Navigating the disconnect between the history and myth of America's "heartland," or Midwest, a history professor tracks both the backstory of this region and the evolution of the idea of an unalloyed heart at the center of the United States, exploring the region's relationship to identity and community, immigration and trade, security and global power, and food.
While the borders of the region may seem a bit fuzzy, Ms. Hoganson delineates the myth of the heartland ... But, as with many of our most cherished fables, the real story is more complex, and Ms. Hoganson lays it out in fascinating and convincing detail ... Ms. Hoganson’s book will surely appeal to her fellow scholars. For one thing, she stitches together insights from a slew of fields that are rarely in dialogue, including environmental and settler colonial history, as well as the study of borderlands and U.S. foreign policy, the last of which is her particular area of expertise, established by two previous books on the global roots of American consumerism and the Spanish-American War. For another, more than merely recovering the connections that have always bound the heartland to the rest of the world, Ms. Hoganson demonstrates that these linkages—seen and unseen—were essential to the growth of an incipient American empire. Lay people, by contrast, may be put off by the sprinkling of academic jargon or the digressions into works by other, less accessible historians. And while Ms. Hoganson is a marvelous writer, all but the most enthusiastic readers will skim impatiently over detailed passages about seeds, plants and weather, however important they are to her story. None of this is to detract from Ms. Hoganson’s considerable achievement.
In the end, Hoganson is not overturning the heartland myth to demonstrate that Midwesterners are cultivated citizens of the world, but rather to prove that they are, and always have been, 'agents of empire' ... One cannot help feeling, when reading it, that it is designed to implicate the region, historically, in the dirty work of globalization at a moment when many of its residents are conflicted about the costs and benefits of such arrangements. This argument becomes most explicit, and somewhat precarious, in the conclusion, when Hoganson insists that the heartland myth continues to shape political thought today ... It’s unclear whether a national readership has any interest in this reality, or whether its constituents are content to beat straw men to death. The heartland myth is often portrayed as a nostalgic fantasy of the right, but it is equally sustained by a more liberal, urbane sector of the country that seems to derive an almost erotic pleasure in revisiting it, again and again, only to see it ritually falsified. Hoganson’s purpose is to undermine the myth from within, and yet like all such revisions, even the most progressive and well-meaning, it leaves intact the most pernicious core of the fiction: that the Midwest is synonymous with small-town America, and that by peering into any one of these hamlets one can glimpse the soul of the nation.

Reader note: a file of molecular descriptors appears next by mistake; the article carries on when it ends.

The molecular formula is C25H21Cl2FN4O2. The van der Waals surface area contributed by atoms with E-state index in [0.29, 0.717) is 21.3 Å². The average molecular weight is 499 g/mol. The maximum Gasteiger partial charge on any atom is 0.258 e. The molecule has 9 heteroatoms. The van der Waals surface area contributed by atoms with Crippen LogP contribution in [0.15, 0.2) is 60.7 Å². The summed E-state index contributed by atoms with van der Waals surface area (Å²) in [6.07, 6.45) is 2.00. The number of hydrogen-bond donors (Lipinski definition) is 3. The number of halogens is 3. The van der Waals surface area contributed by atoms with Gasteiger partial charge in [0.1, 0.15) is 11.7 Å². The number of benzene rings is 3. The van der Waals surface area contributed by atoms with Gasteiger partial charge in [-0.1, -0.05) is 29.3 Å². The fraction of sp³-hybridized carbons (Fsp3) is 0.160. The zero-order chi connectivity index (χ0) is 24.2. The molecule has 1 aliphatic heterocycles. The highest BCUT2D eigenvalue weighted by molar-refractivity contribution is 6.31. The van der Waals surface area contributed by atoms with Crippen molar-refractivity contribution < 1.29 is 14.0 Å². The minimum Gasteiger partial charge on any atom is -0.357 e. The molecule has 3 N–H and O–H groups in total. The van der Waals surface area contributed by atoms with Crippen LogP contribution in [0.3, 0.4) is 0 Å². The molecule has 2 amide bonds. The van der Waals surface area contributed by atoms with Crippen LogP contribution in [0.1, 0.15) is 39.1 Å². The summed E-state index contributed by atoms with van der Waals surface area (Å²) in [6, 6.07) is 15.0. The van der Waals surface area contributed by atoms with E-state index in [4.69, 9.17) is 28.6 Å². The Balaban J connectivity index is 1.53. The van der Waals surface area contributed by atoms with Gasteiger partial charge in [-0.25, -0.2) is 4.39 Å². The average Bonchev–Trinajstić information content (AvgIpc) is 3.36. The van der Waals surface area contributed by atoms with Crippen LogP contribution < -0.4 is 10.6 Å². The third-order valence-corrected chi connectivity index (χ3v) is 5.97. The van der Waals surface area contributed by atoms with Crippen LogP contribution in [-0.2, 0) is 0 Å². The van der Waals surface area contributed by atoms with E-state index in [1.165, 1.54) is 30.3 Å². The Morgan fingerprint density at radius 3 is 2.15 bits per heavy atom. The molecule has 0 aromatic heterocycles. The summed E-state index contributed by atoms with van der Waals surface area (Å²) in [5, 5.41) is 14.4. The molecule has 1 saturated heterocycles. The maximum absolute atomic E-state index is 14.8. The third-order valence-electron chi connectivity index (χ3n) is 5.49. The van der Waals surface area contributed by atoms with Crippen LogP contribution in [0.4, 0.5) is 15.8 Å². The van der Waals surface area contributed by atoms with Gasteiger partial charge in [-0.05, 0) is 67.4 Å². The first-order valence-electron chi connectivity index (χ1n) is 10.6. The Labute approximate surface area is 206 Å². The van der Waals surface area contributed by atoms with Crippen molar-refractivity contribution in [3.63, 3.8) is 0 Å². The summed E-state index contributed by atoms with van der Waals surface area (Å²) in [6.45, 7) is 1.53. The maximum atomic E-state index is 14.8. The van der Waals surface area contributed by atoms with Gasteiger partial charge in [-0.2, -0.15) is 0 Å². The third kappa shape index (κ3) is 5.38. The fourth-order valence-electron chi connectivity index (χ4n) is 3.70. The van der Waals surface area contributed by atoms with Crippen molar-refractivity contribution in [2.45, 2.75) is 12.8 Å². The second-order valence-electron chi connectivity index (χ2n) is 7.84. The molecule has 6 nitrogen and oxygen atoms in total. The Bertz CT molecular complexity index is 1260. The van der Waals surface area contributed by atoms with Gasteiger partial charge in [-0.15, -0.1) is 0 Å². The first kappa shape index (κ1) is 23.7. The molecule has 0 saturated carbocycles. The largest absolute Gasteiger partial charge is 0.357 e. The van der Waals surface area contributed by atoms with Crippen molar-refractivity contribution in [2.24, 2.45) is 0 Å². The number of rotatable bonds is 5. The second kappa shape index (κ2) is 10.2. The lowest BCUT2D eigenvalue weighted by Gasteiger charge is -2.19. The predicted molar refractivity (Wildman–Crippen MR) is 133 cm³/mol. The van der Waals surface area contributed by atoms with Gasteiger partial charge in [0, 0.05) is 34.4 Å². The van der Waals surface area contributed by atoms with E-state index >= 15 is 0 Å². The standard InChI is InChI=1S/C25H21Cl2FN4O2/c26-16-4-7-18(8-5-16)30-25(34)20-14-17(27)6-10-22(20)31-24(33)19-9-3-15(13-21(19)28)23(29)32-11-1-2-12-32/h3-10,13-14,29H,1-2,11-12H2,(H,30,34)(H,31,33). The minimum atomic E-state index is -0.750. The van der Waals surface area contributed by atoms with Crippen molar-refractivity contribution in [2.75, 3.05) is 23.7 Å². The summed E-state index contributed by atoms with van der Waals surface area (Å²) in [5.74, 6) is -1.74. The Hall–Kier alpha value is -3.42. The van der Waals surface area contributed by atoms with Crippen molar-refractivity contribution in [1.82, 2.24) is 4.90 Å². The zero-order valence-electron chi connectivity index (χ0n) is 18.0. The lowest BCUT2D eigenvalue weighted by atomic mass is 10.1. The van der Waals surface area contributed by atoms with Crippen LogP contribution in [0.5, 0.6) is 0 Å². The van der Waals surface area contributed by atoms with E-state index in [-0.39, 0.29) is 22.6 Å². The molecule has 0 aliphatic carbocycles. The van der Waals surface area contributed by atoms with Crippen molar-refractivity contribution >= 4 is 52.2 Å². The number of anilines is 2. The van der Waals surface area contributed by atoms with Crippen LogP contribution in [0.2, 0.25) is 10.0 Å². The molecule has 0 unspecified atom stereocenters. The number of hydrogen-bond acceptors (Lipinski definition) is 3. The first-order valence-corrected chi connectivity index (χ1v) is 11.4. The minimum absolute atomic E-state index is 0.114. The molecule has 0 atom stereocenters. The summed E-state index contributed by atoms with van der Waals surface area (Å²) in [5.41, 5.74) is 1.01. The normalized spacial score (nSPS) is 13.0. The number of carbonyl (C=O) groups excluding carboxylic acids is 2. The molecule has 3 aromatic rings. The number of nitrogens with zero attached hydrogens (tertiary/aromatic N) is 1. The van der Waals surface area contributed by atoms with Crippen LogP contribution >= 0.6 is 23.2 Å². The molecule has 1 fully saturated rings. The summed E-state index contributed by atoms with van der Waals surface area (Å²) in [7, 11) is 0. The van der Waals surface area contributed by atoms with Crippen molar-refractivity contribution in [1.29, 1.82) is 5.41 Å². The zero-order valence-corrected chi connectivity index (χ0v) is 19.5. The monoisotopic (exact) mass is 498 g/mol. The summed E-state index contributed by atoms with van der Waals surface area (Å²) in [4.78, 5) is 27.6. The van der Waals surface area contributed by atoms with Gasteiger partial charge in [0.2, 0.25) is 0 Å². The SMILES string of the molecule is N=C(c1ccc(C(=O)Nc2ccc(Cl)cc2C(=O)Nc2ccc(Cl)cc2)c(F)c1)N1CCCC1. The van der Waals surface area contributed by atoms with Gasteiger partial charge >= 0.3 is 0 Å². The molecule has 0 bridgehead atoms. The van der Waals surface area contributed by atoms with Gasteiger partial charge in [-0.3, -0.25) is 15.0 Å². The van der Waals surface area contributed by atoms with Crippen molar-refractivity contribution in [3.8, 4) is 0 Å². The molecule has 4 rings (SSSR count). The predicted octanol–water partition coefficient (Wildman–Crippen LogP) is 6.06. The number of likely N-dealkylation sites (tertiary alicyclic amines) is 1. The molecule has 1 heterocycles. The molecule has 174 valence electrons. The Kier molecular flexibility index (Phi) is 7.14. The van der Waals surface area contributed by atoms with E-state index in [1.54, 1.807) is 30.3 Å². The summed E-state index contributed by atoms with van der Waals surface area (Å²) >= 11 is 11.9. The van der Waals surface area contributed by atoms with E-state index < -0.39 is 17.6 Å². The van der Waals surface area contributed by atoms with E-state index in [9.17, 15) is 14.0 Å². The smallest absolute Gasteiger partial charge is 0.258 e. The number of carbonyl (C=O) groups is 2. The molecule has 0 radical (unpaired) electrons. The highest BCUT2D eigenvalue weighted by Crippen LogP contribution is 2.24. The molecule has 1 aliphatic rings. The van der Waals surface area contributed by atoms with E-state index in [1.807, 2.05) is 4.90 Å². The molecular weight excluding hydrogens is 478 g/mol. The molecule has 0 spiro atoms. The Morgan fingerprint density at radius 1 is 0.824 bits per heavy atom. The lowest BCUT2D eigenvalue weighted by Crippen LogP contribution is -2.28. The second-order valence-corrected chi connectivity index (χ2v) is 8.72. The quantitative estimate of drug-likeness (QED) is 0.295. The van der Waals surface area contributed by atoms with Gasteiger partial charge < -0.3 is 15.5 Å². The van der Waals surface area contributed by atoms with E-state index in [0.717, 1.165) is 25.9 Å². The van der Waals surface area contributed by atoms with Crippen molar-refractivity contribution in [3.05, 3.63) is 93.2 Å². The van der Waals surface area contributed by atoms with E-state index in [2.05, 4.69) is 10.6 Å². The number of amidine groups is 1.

... confronts persistent views of the insular and benign Midwest and reinterpreting the heart of the American nation. Yet Hoganson’s book shows that local, national and global histories are more malleable and permeable than hard-and-fast categorizing allows, and that identity-based history does not necessarily undermine the national story. Rather, it keeps our history honest, free of simple nostalgias ... If [Hoganson] had continued her history of the Midwest past the early 20th century, she could have told the ongoing stories of dispossession and displacement for multiple peoples, classes and races.